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The best way to rewind body clock

In January, Ariana Huffington, who for years has described herself as a “sleep evangelist,” turned her evangelism on the soon-to-be-inaugurated President Donald Trump. Speaking in Davos, Switzerland, Huffington called Trump “the poster child of sleep deprivation” and argued that he “should be separated from his phone at night, get a full night’s sleep and stop tweeting in the middle of the night.”

Trump sleeps about two to four hours nightly, The Post reported in November. In that regard, the president has something in common with many Americans. We are so delinquent about getting consistent sleep, according to a 2016 report from the Centers for Disease Control and Prevention, that a third of the population snoozes for fewer than seven recommended hours of sleep a night. Perhaps Huffington should become a camping advocate, too. As the weekend warrior knows, falling asleep may come a little easier when it happens beneath the stars. A new report from the University of Colorado, Boulder, backs up that woodsy wisdom with evidence taken from a small group of campers. A weekend trip was enough to make a difference in the rise and fall of the hormone melatonin, which regulates our biological clock. And a week spent outside in winter – thanks to the exposure to 9 hours of sunlight daily, rather than the artificial stuff – shifted sleep times earlier and reset the body’s circadian clock.

“Living in our modern environments can significantly delay our circadian timing and late circadian timing is associated with many health consequences,” said Kenneth P. Wright, a sleep researcher and author of the new study published in the journal Cell, in a news release. “But as little as a weekend camping trip can reset it.”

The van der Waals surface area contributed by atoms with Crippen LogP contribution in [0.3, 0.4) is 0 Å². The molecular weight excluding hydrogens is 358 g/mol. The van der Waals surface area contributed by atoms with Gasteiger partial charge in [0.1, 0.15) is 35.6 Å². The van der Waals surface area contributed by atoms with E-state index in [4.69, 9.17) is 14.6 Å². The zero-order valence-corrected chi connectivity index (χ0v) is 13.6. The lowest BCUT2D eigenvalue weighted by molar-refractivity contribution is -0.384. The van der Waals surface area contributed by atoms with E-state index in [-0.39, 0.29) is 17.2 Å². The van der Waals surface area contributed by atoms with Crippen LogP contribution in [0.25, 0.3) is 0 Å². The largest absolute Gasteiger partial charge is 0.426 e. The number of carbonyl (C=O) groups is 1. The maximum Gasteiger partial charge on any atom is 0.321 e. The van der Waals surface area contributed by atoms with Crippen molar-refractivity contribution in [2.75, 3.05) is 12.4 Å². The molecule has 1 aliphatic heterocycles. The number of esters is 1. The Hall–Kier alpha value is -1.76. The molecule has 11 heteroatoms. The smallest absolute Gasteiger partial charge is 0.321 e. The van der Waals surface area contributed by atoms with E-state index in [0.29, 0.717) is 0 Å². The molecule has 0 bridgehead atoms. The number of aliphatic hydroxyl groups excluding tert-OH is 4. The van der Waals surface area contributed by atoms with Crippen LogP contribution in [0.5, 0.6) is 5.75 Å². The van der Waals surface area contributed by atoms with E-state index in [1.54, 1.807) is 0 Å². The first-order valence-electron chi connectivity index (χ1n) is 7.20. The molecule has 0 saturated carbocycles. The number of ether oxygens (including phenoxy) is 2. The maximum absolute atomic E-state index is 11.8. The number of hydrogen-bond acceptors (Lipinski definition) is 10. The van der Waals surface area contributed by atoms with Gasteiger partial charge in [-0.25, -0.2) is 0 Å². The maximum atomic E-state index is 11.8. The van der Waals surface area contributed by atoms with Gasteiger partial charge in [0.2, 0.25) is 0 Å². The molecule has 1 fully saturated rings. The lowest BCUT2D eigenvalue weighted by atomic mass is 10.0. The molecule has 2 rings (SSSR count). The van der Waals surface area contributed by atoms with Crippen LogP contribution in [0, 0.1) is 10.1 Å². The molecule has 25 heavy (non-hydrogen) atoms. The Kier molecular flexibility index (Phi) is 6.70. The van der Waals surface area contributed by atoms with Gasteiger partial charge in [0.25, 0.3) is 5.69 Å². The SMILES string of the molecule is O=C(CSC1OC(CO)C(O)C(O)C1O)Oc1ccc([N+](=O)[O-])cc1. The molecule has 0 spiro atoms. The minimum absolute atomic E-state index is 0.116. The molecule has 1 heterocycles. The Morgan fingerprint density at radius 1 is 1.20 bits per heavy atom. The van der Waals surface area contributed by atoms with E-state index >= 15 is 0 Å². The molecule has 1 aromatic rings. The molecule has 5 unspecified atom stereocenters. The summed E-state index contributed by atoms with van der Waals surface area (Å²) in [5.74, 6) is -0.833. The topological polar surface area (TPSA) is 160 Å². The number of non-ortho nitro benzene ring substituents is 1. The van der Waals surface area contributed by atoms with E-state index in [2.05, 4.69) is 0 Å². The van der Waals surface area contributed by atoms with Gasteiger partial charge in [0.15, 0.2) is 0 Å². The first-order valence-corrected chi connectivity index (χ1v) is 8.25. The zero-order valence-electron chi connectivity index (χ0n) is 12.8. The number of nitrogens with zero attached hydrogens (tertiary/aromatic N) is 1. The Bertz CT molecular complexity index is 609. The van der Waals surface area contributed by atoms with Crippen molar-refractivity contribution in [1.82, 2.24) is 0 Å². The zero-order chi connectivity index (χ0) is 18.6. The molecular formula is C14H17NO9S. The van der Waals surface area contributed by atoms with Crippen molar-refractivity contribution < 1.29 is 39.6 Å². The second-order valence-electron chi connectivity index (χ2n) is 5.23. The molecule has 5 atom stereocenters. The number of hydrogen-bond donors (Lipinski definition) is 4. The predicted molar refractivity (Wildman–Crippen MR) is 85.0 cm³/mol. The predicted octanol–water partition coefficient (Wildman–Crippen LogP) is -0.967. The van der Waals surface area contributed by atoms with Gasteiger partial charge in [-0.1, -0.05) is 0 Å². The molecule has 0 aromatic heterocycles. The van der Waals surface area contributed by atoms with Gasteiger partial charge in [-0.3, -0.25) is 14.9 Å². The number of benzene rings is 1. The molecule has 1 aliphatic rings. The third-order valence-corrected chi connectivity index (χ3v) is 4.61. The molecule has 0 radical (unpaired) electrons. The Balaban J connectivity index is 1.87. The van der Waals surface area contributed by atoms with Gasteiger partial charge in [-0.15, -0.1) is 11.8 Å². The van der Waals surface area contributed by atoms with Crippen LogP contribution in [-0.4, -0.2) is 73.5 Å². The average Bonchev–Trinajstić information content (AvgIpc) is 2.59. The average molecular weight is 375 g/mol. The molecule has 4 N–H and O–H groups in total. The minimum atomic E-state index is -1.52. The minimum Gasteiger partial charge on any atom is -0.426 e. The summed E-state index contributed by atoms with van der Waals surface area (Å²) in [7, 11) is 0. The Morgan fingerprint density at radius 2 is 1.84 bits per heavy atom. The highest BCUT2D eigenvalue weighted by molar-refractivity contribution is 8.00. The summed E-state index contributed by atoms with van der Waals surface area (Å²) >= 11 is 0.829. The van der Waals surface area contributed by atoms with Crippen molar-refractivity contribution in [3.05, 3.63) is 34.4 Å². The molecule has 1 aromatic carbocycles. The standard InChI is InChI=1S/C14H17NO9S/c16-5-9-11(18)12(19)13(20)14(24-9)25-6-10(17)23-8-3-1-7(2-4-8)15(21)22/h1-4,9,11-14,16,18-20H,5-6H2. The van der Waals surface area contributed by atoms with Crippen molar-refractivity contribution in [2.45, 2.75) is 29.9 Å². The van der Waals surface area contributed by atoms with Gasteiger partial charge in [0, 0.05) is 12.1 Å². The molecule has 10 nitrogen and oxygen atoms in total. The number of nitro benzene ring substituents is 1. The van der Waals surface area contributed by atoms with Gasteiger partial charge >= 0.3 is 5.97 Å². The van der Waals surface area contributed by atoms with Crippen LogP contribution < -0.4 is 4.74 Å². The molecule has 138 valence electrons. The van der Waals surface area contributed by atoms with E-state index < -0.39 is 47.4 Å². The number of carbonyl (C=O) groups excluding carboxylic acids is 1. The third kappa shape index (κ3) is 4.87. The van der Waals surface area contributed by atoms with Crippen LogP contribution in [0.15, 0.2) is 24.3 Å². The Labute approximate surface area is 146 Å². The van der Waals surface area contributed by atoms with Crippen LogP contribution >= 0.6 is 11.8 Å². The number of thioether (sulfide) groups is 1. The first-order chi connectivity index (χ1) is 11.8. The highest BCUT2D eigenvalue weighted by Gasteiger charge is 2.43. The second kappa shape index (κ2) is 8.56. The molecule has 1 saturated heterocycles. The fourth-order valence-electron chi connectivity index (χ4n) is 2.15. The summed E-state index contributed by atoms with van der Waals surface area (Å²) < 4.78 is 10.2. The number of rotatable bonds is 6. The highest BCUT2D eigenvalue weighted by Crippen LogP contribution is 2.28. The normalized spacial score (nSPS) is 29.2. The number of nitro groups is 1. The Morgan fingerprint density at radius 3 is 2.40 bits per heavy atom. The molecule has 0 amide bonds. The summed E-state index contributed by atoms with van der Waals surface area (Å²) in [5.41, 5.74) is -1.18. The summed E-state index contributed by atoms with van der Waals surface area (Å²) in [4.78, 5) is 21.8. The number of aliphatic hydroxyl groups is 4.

Wright’s previous research suggested a week of summer camping was enough to shift sleepers to be more in sync with the rise and fall of the sun. “Lights have a powerful effect beyond vision,” Wright told Popular Mechanics in 2013, when the summer study was published. “When we go abating that internal biological time, there are consequences.” In the first part of the 2017 follow-up study, Wright and his colleagues wanted to know if less time spent outdoors would have a similar effect. They compared nine campers, who spent two summer days and nights outdoors in Colorado, against five people who stayed indoors for a weekend. They were exposed to a fourfold increase in natural light. Saliva swabs of the weekend campers revealed their melatonin levels rose 1.4 hours sooner each evening.

Although they did not go to sleep earlier than they had during the week, the campers did not stay up any later, either. For those who stayed at home, weekends meant staying up later at night and sleeping in later in the morning. A weekend “phase delay,” as the scientists described it in the study, “contributes to social jet lag on Monday morning.”

The effect was not quite as profound as spending a week outside, but it was still a significant change. “Weekend exposure to natural light was sufficient to achieve 69 percent of the shift in circadian timing we previously reported after a week’s exposure to natural light,” Wright said in the statement.

The second approach asked a different question – would there be a seasonal difference between a week spent outdoors in the winter versus the summer? Winter campers, as you would expect, were exposed to fewer total hours of sunlight than summer campers.

Washington Post-Bloomberg

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